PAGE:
As one of our tasters said, "It's not horrible", and it does taste approximately like chicken – although most tasters said it tasted like dry, overcooked chicken breast. Nine out of ten tasters, which included a mix of vegans, vegetarians and omnivores, said they'd eat it again. It’s certainly not cheap (costing more than organic chicken breast fillets), but if you're looking for an easy way to add texture and a bit of added interest to your meat-free meals, it's worth a try.
Price: $11 for 300g ($3.67/100g)
Meat is off the menu for an increasing number of people: more of us are choosing to go vegan, vegetarian or flexitarian (meat-free several days of the week). Nearly 2.5 million Australians (12.1% of the population) are now mostly or completely meat-free, up from 9.7% in 2012.
More meat-alternative products are gracing our supermarket shelves than ever before and even fast-food outlets such as Hungry Jacks and KFC are trialling vegan products on their menus. It seems that plant-based diets are truly going mainstream.
We put a new plant-based product, Sunfed's Chicken Free Chicken (available at Coles), to the test to find out whether it's something you'd actually want to put in your mouth. Ten CHOICE staffers (a mix of vegans, vegetarians, pescatarians, omnivores and meat lovers) volunteered to put their tastebuds on the line to give you their verdicts.
We cooked up the Chicken Free Chicken (which we'll now call CFC for short) and asked them to assess it based on appearance, smell and taste, and tell us what they thought of it and whether they'd eat it again.
Trust us, Sunfed Chicken Free Chicken looks a lot more appetising once you've cooked it.
So, does it taste like chicken?
According to our testers – kind of. The general consensus was that it tasted like overcooked chicken breast or chicken nuggets, and that it was quite dry. The vegans in the group commented that it had a stronger, more 'chicken-y' flavour than other similar vegan alternatives they've tried.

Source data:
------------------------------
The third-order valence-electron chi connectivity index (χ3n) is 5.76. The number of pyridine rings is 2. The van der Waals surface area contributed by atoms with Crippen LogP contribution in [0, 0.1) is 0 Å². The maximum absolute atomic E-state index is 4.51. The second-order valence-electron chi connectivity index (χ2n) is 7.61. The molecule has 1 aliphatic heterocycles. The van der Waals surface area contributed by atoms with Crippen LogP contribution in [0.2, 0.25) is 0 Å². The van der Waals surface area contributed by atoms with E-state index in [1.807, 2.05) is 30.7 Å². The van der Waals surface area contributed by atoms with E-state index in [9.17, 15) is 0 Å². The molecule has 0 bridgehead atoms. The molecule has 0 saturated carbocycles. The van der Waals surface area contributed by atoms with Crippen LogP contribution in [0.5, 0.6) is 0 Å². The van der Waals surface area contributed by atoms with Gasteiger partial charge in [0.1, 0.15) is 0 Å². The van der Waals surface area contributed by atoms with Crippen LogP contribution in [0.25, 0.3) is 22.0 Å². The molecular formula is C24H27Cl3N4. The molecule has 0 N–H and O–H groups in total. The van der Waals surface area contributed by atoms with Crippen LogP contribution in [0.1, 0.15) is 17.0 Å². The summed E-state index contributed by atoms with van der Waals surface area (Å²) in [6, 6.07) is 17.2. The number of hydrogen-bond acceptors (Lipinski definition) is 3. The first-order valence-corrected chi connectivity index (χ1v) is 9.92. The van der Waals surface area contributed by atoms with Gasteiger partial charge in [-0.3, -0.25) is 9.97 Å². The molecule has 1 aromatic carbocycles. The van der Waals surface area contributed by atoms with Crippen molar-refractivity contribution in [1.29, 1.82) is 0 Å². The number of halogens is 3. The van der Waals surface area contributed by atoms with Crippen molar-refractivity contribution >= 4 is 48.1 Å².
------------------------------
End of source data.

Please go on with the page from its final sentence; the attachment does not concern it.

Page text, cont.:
Did our testers think it was finger-licking good? Here's what they had to say:
- "It's not horrible. It reminds me of cardboard" – Bex (pescatarian)
- "It tastes like chicken that is a little bit overcooked then reheated" – Amira (pescatarian)
- "Tastes quite chicken-y" – Steve (vegan)
- "DRY. Not like a succulent piece of chicken at all! It sucks up my saliva. Lots of chewing necessary to get it down. Needs sauce. Chicken-ish flavour stays throughout the long chewing endeavour" – Christina (vegetarian)
- "I like it. Similar to a chicken nugget. Tastes somewhat like chicken but quite dry and overcooked. Chicken should be juicy. But I would be happy with this in my burger" – Eleanor (omnivore)
- "It reminds me of crispy chicken" – Brendan (vegan).
Is it a bird? Is it a plane? No, it's Chicken Free Chicken, which staffer Brendan is about to try.
Would you eat it again?
Nine out of our 10 taste testers said they'd eat Sunfed's CFC again, despite any misgivings they may have had about it. Generally, people felt that it would be better as part of a stir-fry, curry, or burger, than eaten by itself, particularly as it doesn't hold its shape well during cooking.
Here's what they said when we asked them whether they'd eat it again:
- "I think so. I couldn't imagine roasting it, or making a stir-fry with it, but it's all right. I would miss the tasty chicken skin, though. But yeah, it is tasty and I would eat it again" – Marianna (meat lover)
- "Yes. I like that no chicken was harmed in the making of this meal" – Eleanor (omnivore)
- "Yes. It's actually quite nice! It would be nice in the context of a whole meal like a burger or Mexican food" – Linda (pescatarian)
- "Yes, but cut up into small pieces, not as a chicken fillet or thigh replacement for meat eaters" – Christina (vegetarian)
- "Sure. Not if I was looking forward to a roast chicken dinner, but as an addition to a stir-fry or some other dish that calls for chicken, then no problem" – Scott (omnivore)
- "Probably not" – Amy (omnivore).
Birds of a feather? Chicken Free Chicken in the background, regular chicken in the foreground.
So what's in it?
Based on yellow pea protein, CFC is gluten-free, soy-free and GMO-free. It's made in New Zealand from local and imported ingredients.
It's 36.1% protein. By comparison, cooked skinless chicken breast is about 29% protein.
Here's what it's made up of:
- Pea protein (43%)
- Rice bran oil
- Pea fibre
- Natural yeast extract
- Maize starch.
Where can I get my hands on some?
You can find it in the chilled meat section of Coles supermarkets.
At $11 for 300g, it's quite a bit more expensive than conventional chicken – and more expensive even than organic chicken. Some taste testers thought the price was a bit high.
"You might as well just eat a whole bunch of veggies. It'd be half the cost," said Bex.
However, Brendan commented: "As a vegan, you don't just want to eat a plate of veggies all the time – sometimes you want a bit of added texture and flavour. This is better than other meat substitutes I have tried."